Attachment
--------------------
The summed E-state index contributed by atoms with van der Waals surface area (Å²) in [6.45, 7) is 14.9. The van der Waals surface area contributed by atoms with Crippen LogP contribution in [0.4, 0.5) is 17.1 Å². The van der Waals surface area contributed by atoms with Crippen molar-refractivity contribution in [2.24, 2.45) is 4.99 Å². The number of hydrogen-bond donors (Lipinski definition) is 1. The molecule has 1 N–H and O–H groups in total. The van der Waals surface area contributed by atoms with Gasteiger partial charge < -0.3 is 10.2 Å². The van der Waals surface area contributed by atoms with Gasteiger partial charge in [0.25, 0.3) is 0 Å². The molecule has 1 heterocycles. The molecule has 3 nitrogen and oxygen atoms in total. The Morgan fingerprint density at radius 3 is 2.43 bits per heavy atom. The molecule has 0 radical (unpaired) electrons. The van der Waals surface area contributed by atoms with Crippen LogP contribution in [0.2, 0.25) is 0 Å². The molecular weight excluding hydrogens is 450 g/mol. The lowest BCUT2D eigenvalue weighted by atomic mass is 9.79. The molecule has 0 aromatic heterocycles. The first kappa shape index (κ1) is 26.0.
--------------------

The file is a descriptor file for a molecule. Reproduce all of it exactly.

The summed E-state index contributed by atoms with van der Waals surface area (Å²) in [6.45, 7) is 14.9. The van der Waals surface area contributed by atoms with Crippen LogP contribution in [0.4, 0.5) is 17.1 Å². The van der Waals surface area contributed by atoms with Crippen molar-refractivity contribution in [2.24, 2.45) is 4.99 Å². The number of hydrogen-bond donors (Lipinski definition) is 1. The molecule has 1 N–H and O–H groups in total. The van der Waals surface area contributed by atoms with Gasteiger partial charge < -0.3 is 10.2 Å². The van der Waals surface area contributed by atoms with Gasteiger partial charge in [0.25, 0.3) is 0 Å². The molecule has 1 heterocycles. The molecule has 3 nitrogen and oxygen atoms in total. The Morgan fingerprint density at radius 3 is 2.43 bits per heavy atom. The molecule has 0 radical (unpaired) electrons. The van der Waals surface area contributed by atoms with Crippen LogP contribution in [0.2, 0.25) is 0 Å². The molecular weight excluding hydrogens is 450 g/mol. The lowest BCUT2D eigenvalue weighted by atomic mass is 9.79. The molecule has 0 aromatic heterocycles. The first kappa shape index (κ1) is 26.0.